Femina by Caitlin Marceau is a collection of short stories about the darkness of womanhood that are sure to get under your skin.
Let’s dive in!
My Thoughts on Femina by Caitlin Marceau
Caitlin does such a great job here. You can tell that each story was handled with care, but she certainly does not shy away from going as far as she needs to go to really reflect each situation in the light it needs.
My favorites were:
- Llanwey Point
- In Utero
- Blood and Coffee
- 23 McCormick Road
Here are my notes on each story:
Tabula Rasa –
Waking up feeling extremely cold, Cassie is concerned. Thinking she is alone on a ship, she is shocked to find another being that is identical to her. And worse, she’s missing memories.
This was such a tense tale! The setting alone was enough to scare me. But then the author hits on one of my all-time biggest fears – forgetting major life events. My heart broke for Cassie. What a powerful story of doing anything for a child.
Pressured to have surgery for weight loss, this poor woman knows that it was a bad idea. She had no idea how bad until she has complications.
My god, the fatphobia and gaslighting here from the male characters is absolutely blood-boiling. I wanted to rage on behalf of this poor woman. No one should ever be dismissed when they bring up symptoms.
What an unsettling poem!
The Only Thing To Fear –
Attending a lecture on what to do if you know someone who shifts into a loups-garous, a teenage girl tries to put off the advances of her boyfriend of three months. Later, when an evening doesn’t go as the boyfriend had hoped, he decides to act out like a typical terrible teenage boy…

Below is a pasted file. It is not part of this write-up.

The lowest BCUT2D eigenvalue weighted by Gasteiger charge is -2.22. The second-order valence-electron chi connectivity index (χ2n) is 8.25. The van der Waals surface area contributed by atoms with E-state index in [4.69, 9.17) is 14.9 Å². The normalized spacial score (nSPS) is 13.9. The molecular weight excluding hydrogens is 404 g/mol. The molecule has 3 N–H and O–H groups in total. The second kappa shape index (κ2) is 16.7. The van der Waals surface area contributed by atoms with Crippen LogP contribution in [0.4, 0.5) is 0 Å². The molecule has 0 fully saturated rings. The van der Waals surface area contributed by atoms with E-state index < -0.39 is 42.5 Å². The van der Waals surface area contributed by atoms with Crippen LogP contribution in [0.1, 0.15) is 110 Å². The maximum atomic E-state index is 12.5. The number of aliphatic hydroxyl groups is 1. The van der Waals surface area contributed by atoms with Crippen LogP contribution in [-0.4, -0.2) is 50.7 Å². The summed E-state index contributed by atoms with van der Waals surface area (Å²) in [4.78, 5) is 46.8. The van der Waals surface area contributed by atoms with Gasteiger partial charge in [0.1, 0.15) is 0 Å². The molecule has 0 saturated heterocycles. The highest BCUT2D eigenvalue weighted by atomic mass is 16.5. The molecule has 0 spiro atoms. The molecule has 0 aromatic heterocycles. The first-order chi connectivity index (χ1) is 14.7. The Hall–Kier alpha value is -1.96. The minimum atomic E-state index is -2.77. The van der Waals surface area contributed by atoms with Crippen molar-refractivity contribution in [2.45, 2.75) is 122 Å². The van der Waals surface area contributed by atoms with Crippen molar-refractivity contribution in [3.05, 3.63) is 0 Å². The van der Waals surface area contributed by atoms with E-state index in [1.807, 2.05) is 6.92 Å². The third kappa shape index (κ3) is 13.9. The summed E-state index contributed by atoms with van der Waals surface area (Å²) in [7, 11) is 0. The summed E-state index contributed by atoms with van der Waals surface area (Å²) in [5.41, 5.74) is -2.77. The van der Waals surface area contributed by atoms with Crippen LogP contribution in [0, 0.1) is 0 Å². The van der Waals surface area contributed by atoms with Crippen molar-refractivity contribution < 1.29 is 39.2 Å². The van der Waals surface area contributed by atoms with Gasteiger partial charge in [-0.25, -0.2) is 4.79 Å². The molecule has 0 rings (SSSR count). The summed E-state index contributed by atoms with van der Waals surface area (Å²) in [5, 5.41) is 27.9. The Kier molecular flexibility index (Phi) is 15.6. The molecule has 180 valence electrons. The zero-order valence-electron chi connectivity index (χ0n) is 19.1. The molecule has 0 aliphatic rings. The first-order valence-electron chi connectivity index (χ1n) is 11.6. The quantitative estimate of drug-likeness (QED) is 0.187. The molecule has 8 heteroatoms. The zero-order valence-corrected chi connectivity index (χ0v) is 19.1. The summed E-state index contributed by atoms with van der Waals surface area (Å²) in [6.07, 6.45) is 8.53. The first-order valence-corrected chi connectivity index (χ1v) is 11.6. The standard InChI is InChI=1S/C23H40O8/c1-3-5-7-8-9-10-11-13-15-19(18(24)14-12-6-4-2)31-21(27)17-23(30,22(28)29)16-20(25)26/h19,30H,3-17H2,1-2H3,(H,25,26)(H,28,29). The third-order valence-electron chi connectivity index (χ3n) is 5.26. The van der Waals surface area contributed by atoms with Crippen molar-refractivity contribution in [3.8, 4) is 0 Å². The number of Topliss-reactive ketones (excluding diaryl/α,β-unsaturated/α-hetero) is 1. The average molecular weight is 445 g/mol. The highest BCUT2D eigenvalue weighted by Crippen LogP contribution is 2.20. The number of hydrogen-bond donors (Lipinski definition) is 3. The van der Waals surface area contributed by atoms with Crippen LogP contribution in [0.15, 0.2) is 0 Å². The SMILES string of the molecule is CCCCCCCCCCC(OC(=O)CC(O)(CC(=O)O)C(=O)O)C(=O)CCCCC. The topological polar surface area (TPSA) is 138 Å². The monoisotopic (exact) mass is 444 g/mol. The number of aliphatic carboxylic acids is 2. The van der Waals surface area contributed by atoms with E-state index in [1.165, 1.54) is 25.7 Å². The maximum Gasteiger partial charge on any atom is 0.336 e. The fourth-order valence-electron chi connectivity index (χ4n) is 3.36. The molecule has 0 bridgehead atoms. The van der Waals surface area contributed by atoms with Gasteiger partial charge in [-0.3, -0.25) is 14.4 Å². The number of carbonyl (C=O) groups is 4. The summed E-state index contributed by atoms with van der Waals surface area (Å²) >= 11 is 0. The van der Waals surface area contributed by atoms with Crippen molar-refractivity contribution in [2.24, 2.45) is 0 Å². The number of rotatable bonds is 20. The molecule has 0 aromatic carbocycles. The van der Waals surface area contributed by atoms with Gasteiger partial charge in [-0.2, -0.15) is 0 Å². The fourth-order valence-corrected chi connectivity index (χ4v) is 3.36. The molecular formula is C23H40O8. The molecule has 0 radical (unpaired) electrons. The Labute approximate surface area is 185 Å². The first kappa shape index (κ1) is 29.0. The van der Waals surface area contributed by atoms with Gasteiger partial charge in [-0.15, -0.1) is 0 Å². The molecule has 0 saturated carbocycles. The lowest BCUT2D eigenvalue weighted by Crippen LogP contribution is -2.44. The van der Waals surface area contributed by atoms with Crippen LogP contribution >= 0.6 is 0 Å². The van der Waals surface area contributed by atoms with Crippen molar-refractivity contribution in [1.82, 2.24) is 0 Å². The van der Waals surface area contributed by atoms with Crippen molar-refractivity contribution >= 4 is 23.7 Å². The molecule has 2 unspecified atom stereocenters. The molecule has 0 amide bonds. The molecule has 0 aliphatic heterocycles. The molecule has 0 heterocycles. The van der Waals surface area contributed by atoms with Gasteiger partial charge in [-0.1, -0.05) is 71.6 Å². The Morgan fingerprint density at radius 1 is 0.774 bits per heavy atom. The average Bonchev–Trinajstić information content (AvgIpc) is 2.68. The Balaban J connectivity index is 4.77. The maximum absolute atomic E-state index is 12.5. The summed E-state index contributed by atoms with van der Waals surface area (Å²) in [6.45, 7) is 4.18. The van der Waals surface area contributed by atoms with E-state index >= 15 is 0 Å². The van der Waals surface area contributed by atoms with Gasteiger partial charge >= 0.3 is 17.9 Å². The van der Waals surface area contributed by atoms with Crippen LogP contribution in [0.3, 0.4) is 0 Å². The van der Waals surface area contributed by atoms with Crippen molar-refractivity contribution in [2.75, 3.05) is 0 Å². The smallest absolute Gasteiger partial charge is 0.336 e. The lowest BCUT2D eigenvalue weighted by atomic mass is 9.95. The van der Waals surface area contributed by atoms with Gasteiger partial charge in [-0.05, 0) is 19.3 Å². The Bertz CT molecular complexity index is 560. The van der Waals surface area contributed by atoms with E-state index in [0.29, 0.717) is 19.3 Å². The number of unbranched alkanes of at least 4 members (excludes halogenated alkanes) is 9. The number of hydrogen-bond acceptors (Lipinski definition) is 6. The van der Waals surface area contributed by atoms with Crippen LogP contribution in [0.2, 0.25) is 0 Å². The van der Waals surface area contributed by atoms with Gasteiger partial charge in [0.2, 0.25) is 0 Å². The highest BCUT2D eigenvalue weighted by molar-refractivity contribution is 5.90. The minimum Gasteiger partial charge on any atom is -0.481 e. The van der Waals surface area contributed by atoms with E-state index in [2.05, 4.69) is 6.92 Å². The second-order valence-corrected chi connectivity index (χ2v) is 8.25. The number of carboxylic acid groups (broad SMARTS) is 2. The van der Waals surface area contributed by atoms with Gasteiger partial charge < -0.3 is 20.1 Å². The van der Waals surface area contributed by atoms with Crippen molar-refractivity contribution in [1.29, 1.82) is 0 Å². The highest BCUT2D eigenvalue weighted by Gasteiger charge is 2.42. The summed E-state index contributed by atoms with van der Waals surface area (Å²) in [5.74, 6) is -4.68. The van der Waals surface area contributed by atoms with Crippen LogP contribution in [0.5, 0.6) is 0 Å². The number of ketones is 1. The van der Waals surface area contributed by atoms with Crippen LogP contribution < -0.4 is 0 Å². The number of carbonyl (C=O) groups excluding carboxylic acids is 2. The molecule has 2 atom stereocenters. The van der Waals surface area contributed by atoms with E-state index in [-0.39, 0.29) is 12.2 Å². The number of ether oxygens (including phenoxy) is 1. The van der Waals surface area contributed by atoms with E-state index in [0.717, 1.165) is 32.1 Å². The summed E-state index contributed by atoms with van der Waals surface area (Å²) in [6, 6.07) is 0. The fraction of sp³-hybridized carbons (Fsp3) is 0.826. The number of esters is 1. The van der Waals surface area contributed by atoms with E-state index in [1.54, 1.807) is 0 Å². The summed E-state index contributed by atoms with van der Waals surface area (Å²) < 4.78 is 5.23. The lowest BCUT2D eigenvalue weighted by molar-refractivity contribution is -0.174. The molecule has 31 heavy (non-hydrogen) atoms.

Most of this one had me fuming, but that ending was glorious!
Llanwey Point –
When her boyfriend suddenly wants to go camping overnight, this young girl is confused but goes along with the plan. During the hike, as she tries to talk with him, she gets nothing but snarky and rude comments. Before long, she wishes she had never agreed to the trip.
My gosh the red flags in this one! I yet again wanted to rage on this poor girl’s behalf. But that ending was absolute gold!
Raw Footage From The Cushing’s Mall –
When three teens break into an abandoned mall to film for their YouTube channel, things get weird very quickly.
Set up as a transcription of the video, this nightmare reads terrifyingly well. This one covered so much in a short burst; teenage drama, heartbreak, betrayal, fear, and more.
When this couple goes shopping for plants and flowers for their home, one of them is struck by a suffering plant. After a discussion, one reluctantly agrees to let the other buy it. But when picking it up, the reluctant one gets a splinter. Of course, this isn’t just any normal splinter…
Phew! Splinters are scary as is. I mean, how many of us were told that if we didn’t get splinters out that they could travel to our hearts and kill us? But this splinter was really something of nightmare!
Sticky Sweet –
Yikes! Another unsettling poem! What a vivid picture this one paints!
When an agreement between two kings leads to an arranged marriage, the marriage is doomed from the start as the future king is in love with the second daughter, not the first that he must wed. The two can’t stay apart. When the wife discovers the betrayal, she cooks up a plan.